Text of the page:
Between the 1950s and 1960s, the profitability of agriculture made farming more attractive to landlords, so that owner farmers tended to replace tenants and farms were consolidated into larger units. During the late 1950s and early 1960s, the government made specific provisions for assisting small farmers through grants and improvement schemes. In 1967, compensation was paid to farmers hit by the foot and mouth epidemic.
There was also great technological change as farming became increasingly mechanised. Mechanisation produced rapid gains in productivity, but the number of agricultural workers was greatly reduced. Subsidy remained the basis of agricultural prosperity through to the 1970s. The government subsidised prices for a wide range of products, both arable and pastoral (and also fertiliser and animal foodstuffs), but the nature of subsidy changed over time. With the end of rationing in 1953, the government ceased to be the major purchaser of agricultural produce, which was again sold and bought in a free market. By the mid-1950s, food surpluses tended to depress world prices. The amount of subsidy necessary to keep British farmers in production therefore tended to increase over time. The annual round of negotiations between the <<National Farmers' Union>> and the Department of Agriculture, known as the Farm Prices Review, was a complex exercise. The expanding agricultural subsidy undermined public regard for the industry and became the subject of much criticism. The government attempted to control the subsidy through the annual farm prices review in order to reduce the burden on the Exchequer. These attempts were, however, undermined by the balance of payments difficulties during the 1960s. The government needed to reduce agricultural imports, but this could only be managed through the subsidy.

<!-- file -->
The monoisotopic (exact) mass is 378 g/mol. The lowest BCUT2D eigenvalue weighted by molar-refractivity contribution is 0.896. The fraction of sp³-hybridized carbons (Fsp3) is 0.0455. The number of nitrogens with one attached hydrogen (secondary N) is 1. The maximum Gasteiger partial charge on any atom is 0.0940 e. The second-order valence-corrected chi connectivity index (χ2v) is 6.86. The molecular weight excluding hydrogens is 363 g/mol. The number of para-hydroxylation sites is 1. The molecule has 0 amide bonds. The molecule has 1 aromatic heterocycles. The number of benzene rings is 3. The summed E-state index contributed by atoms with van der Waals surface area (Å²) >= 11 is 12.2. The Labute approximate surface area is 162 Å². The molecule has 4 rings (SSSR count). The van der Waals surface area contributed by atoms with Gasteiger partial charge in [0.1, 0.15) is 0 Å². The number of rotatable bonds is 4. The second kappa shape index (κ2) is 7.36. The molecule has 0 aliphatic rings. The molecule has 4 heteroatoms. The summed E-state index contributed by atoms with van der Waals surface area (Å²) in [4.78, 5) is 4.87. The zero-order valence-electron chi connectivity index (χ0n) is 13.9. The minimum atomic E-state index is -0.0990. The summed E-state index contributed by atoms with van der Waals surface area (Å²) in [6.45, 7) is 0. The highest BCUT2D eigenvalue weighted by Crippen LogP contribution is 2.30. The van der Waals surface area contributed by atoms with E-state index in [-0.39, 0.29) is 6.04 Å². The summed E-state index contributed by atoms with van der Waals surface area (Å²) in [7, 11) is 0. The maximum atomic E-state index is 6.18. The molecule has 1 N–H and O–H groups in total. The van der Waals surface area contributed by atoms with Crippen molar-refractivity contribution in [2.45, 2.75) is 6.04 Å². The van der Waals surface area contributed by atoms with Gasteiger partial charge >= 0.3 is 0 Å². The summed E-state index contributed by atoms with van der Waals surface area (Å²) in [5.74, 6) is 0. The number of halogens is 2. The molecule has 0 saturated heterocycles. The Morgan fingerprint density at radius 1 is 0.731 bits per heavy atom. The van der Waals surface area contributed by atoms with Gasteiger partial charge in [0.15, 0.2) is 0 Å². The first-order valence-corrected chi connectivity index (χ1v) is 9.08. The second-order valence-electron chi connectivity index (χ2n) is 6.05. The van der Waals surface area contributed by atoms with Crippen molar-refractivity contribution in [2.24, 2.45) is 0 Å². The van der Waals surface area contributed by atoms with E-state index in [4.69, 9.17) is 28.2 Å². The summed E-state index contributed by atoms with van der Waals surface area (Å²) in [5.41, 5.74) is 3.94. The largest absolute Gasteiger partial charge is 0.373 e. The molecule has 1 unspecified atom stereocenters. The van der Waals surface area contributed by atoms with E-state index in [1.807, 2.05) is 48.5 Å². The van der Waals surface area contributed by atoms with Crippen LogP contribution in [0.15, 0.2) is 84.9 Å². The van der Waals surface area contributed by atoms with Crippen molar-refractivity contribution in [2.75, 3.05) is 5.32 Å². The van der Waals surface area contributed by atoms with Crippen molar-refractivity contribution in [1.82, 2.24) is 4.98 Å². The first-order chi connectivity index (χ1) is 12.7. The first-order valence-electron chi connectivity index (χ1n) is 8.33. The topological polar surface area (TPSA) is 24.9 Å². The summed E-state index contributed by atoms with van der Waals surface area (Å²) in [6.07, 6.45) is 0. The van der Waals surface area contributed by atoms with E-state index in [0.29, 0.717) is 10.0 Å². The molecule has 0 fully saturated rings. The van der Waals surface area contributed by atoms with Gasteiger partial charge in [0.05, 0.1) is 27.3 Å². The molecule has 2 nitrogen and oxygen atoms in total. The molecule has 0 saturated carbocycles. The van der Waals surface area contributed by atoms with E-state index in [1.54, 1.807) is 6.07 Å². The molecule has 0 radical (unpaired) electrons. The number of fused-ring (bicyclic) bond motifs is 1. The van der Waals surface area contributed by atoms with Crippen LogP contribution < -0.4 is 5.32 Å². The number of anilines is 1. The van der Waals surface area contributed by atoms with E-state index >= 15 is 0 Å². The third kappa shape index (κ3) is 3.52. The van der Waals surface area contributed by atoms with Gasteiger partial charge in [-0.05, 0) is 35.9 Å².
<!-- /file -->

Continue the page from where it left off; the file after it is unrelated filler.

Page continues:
Admission to the EEC in 1973 produced significant changes in the nature of the agricultural subsidy, as Britain became part to the Community's Common Agricultural Policy (CAP). Under the British system, the subsidy was the difference between the market price for produce and the price required for farmers to maintain a reasonable living. Under the CAP, individual commodities were allocated a price across all the member states. These prices were maintained by intervention (the buying and storing of products when the price fell below a certain price). The CAP also used import tariffs to prevent cheap imports. It resulted in the excessive storing of surpluses, most famously in the butter and grain 'mountains' and the wine 'lake'.
Under the British system, the subsidy came from general taxation, to which the better off contributed more than the poor, while at the same time allowing consumers continued access to cheap food at world market prices. The EEC system effectively passed the subsidy onto the consumer via artificially inflated prices. Moreover, the EEC system would have international implications, since most of Britain's food imports had traditionally come from non-European sources, and over half from the Commonwealth, which would now be affected by the common external tariff.